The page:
Full of utterly bare songs centred on the piano and voice, Red Sun Through Smoke cuts deep into the random nature of life. Love and loss grow entangled as the lifeline to a subject with nowhere to run or hide, nor to succumb to the comfort of stories to ease the burden and soothe the confusion. It’s a full acceptance of life’s random power, embracing human finitude and vulnerability, that gives the greatest strength and depth to one of Craig’s most mature works from a long trajectory of quiet artistic excellence. What on previous recordings was buried underneath thick layers upon layers of uncanny noise, now emerges unashamedly as a sentimental and metaphysically alone human being at the very intersection of the sublime and the material, the artist at his most humanly exposed. Craig’s advanced aesthetics of decay employ the volatility of tape decks and the fragility of analogue technology. The media’s vulnerability to loss becomes a metaphor for frail humanity, transcribing it into sound with palpable intimacy …“

(Danijela Bočev, The Quietus)

 

ZEITREISE 1: „DIE ENTLEGENEN  UND POPULÄREN RÄUME VON SYLT IM LOCKDOWN / THE DESOLATE AND THE POPULAR SPACES OF SYLT IN LOCKDOWN“ – Yumiko Marioka, Bensarin Quartet, Kraftwerk, The Mamas & The Papas, „The dying sounds of Sylt“ (thanks to „The Source“), The Kinks, Hans Joachim Roedelius, „The Westerland dawn chorus“ (thanks to Rosato‘s remix), Dave Holland, „another green world“ in the background, Boards of Canada from „The Campfire Headphase“, a short apearance of the windharp from „Dis“, Leonard Cohen, Yo La Tengo (by mistake, the wrong track instead of the groove piece from Yo la Tengo, but I let it happen:)), and a Japanese piano „outro“ by Satoshi Ashikawa (thus, the Japanese framing of  the hour was a nod towards the Lucillle Carra documentary „The Inland Sea“ I talked about and that has been beautifully reissued by Criterion – there will be a special remix of the Sylt hour that lets it all end after the last note of the Cohen song / poem. Good option.

 

„There is a memorable closing summary of Nick Drake’s music in Rob Young’s book, Electric Eden, one that can’t be read without a considerable swell of emotion. Young sees Drake’s work as something that engenders a beatific state: “if we all abandoned the calendar of industry, fashion and routine, slowed down to the magical time, stepped far beyond the chine of a city clock, took more time to hear what the trees whisper, what the sea sings and the moon brings, dusted by oak, ash and thorn, we might yet be granted a glimpse of Paradise.” Frankly you could say the same about Roedelius’s music on Tape Archive Essence.“ – btw: Rob Young will make  a public talk with Irmin Schmidt at the next Punktfestival in early september (m.e.)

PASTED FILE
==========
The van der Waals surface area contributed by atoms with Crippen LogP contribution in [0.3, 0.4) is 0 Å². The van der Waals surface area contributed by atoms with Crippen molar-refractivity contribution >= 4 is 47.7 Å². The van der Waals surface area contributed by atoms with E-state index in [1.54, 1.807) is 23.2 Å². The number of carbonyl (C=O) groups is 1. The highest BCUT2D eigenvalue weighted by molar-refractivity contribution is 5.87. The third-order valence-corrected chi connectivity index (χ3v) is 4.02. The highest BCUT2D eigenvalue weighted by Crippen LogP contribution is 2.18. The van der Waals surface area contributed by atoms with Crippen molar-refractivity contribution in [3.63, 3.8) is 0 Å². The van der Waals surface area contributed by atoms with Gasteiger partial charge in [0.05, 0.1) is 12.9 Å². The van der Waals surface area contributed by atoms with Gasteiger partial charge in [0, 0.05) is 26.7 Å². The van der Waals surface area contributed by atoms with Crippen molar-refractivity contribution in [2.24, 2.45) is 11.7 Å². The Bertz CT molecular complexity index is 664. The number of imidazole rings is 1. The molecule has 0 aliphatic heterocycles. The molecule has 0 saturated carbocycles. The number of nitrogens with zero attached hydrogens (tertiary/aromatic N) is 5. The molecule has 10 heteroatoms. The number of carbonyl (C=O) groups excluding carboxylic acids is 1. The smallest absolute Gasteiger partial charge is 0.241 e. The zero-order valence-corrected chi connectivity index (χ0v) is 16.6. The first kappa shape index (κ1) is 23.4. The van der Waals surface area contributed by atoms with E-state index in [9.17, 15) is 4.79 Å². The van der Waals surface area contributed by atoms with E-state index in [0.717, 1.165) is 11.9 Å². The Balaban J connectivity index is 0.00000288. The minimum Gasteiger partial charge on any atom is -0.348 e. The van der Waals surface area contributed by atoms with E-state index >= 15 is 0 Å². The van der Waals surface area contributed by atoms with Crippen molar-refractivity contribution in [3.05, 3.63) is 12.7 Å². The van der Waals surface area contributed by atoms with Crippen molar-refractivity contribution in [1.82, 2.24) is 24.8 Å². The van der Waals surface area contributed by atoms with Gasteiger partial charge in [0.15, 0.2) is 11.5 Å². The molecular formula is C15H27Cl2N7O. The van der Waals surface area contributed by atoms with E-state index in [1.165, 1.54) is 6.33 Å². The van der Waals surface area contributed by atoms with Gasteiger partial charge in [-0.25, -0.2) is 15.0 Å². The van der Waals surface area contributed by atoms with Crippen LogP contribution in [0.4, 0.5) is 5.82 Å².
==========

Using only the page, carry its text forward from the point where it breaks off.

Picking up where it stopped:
ZEITREISE 2: Fela Kuti and Africa 70: Afrodisiac  / Lee Perry with Seskain Molenga and Kalo Kawongolo / Culture: Two Sevens Clash / Edikanfo: The Pace Setter

 

Brian Eno – Thoughts on Fela

 

ZEITREISE 3: Eric Malmberg (thanks to Der Interaktionist)

 

(Journey’s end: E. Malmberg eschews familiar organ clichés (there’s not a single soul flourish in sight), opting instead for an almost classical-pop style that’s pretense-free, I might add. And, though the deep sonic richness of the organ spans centuries, there’s a modern dimension to the recording too; the ascending and descending whorls haunting the background of “Människan och evigheten” could be taken for a Kraftwerk nod. Häpna describes Den gåtfulla människan as “a highly personal record (and) a travel into the human psyche” and, while I’ve no doubt that that’s true, what’ll stay with you longest are the album’s timelessly simple yet melancholy melodies.”)

 

Die Wilde Jagd: Haut

Roger Eno and Brian Eno: Mixing Colours

 

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A heartfelt thank you (for the kind of advice, support and kindness that made this journey possible and deep) to: Lajla N, Susanne B, Claudia K, and „The Source“